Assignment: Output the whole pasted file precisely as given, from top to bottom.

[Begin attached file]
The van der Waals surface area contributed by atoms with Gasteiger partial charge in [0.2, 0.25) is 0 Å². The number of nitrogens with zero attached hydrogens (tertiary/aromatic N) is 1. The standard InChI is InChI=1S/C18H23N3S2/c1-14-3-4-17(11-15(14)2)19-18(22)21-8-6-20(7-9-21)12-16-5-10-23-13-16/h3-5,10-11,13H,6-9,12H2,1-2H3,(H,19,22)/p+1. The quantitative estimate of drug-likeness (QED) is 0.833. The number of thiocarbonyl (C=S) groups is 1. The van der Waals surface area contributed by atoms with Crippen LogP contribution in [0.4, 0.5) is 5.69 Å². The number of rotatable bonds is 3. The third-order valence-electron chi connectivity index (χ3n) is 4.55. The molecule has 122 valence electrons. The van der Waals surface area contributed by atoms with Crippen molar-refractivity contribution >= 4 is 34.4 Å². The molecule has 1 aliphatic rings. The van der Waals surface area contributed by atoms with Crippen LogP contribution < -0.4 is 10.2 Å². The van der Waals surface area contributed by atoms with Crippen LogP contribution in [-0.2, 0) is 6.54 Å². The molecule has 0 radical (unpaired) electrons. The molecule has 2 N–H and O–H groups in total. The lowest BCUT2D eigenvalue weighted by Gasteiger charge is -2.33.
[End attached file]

The van der Waals surface area contributed by atoms with Gasteiger partial charge in [0.2, 0.25) is 0 Å². The number of nitrogens with zero attached hydrogens (tertiary/aromatic N) is 1. The standard InChI is InChI=1S/C18H23N3S2/c1-14-3-4-17(11-15(14)2)19-18(22)21-8-6-20(7-9-21)12-16-5-10-23-13-16/h3-5,10-11,13H,6-9,12H2,1-2H3,(H,19,22)/p+1. The quantitative estimate of drug-likeness (QED) is 0.833. The number of thiocarbonyl (C=S) groups is 1. The van der Waals surface area contributed by atoms with Crippen LogP contribution in [0.4, 0.5) is 5.69 Å². The number of rotatable bonds is 3. The third-order valence-electron chi connectivity index (χ3n) is 4.55. The molecule has 122 valence electrons. The van der Waals surface area contributed by atoms with Crippen molar-refractivity contribution >= 4 is 34.4 Å². The molecule has 1 aliphatic rings. The van der Waals surface area contributed by atoms with Crippen LogP contribution < -0.4 is 10.2 Å². The van der Waals surface area contributed by atoms with Crippen LogP contribution in [-0.2, 0) is 6.54 Å². The molecule has 0 radical (unpaired) electrons. The molecule has 2 N–H and O–H groups in total. The lowest BCUT2D eigenvalue weighted by Gasteiger charge is -2.33.